C Code
struct Node {
int value;
struct Node* next;

Write the code to build the structure in the above drawing. For convenience, you may use temporary pointers in addition to x. The only new syntax required is that in C, the operator -> dereferences a pointer to access a field in the pointee -- so ->value accesses the field named value in x's pointee.

Answer The basic steps are...

  1. Allocate three pointers: x for the first Node, and temporary pointers y and z for the other two Nodes.
  2. Allocate three Node pointees and store references to them in the three pointers.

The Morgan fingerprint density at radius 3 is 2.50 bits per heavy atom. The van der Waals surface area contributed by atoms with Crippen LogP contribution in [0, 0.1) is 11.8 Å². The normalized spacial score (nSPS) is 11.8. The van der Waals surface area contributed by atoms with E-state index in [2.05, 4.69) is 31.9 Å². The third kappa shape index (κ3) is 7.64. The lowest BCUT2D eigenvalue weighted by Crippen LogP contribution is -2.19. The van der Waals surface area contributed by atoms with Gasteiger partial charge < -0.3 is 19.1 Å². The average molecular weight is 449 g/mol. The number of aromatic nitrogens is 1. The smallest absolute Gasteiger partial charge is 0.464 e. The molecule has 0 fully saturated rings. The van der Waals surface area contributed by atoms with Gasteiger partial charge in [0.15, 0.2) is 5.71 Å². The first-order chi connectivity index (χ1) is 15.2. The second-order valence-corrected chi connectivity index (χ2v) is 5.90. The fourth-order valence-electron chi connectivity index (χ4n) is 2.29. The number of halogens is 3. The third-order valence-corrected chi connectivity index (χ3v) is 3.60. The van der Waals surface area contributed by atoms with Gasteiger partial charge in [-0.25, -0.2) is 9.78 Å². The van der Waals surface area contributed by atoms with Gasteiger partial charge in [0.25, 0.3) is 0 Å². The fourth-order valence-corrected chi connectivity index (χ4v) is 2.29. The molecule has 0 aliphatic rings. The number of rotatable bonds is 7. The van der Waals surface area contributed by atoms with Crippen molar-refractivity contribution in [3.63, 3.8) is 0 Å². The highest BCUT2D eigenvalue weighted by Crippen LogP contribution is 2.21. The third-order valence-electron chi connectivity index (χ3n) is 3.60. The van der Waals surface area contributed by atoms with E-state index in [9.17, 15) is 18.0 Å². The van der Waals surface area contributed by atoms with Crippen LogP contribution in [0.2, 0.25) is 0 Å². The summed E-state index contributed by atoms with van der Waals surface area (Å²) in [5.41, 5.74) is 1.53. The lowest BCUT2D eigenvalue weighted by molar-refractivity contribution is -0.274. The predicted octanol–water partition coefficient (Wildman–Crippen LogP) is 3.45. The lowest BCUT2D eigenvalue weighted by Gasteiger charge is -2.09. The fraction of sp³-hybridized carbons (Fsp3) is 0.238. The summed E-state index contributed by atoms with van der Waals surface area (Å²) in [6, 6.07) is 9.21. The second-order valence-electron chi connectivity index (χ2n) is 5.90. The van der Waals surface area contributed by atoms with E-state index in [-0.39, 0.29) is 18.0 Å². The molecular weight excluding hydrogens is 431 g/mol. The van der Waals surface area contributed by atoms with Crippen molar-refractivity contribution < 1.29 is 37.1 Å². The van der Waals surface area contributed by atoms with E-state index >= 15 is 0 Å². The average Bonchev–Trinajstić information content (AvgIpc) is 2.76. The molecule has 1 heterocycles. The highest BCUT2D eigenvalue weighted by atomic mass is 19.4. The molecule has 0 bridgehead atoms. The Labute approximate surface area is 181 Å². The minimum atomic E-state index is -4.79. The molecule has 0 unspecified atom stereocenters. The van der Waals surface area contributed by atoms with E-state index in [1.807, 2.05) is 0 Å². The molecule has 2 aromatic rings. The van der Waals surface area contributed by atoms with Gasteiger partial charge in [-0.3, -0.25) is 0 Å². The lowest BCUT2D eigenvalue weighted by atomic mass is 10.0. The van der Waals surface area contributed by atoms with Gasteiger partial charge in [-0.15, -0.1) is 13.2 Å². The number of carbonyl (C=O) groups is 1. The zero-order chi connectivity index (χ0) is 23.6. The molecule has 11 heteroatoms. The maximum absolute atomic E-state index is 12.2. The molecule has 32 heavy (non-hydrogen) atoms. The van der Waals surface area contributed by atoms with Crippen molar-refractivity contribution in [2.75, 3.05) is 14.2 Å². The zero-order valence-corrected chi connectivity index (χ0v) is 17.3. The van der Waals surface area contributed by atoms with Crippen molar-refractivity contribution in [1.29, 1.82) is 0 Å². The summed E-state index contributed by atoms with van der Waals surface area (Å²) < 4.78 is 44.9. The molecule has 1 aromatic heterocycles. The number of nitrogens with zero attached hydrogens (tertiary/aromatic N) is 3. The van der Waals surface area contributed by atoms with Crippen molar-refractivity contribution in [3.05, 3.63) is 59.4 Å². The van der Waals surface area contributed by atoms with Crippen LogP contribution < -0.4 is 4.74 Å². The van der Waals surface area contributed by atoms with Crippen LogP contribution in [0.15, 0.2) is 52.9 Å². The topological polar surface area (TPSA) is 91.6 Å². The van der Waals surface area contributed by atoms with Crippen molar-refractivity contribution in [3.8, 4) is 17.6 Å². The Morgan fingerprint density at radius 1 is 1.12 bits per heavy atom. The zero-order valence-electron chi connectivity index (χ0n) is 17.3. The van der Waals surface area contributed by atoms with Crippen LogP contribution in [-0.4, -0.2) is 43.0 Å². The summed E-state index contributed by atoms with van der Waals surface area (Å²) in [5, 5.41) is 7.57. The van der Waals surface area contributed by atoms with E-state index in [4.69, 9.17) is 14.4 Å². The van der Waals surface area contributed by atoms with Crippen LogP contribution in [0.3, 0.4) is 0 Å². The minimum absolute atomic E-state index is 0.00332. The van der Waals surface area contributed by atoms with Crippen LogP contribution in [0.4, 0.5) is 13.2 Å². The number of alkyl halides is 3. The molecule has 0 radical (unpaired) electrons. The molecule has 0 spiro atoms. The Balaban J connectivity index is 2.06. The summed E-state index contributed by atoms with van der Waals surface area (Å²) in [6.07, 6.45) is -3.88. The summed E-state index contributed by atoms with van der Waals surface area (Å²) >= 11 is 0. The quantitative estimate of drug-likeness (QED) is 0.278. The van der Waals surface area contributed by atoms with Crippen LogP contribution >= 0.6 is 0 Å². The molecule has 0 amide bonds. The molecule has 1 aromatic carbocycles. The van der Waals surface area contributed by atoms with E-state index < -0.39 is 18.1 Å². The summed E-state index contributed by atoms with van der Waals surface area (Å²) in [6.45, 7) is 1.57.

3. Dereference each pointer to store the appropriate number into the value field in its pointee.
  4. Dereference each pointer to access the .next field in its pointee, and use pointer assignment to set the .next field to point to the appropriate Node.
C Code
// Allocate the pointers
struct Node* x;
struct Node* y;
struct Node* z;

// Allocate the pointees
x = malloc(sizeof(Node));
y = malloc(sizeof(Node));
z = malloc(sizeof(Node));

// Put the numbers in the pointees
x->value = 1;
y->value = 2;
z->value = 3;

// Put the pointers in the pointees
x->next = y;
y->next = z;
z->next = x;

The Node structure introduced here is actually a real data type used to build the "linked list" data structure. Linked lists are a realistic applied use of pointers and are an excellent area to develop your pointer skills. 

Hope, with this, every one builds a good understanding of Pointers in C!!!

Bhatnagar Achindra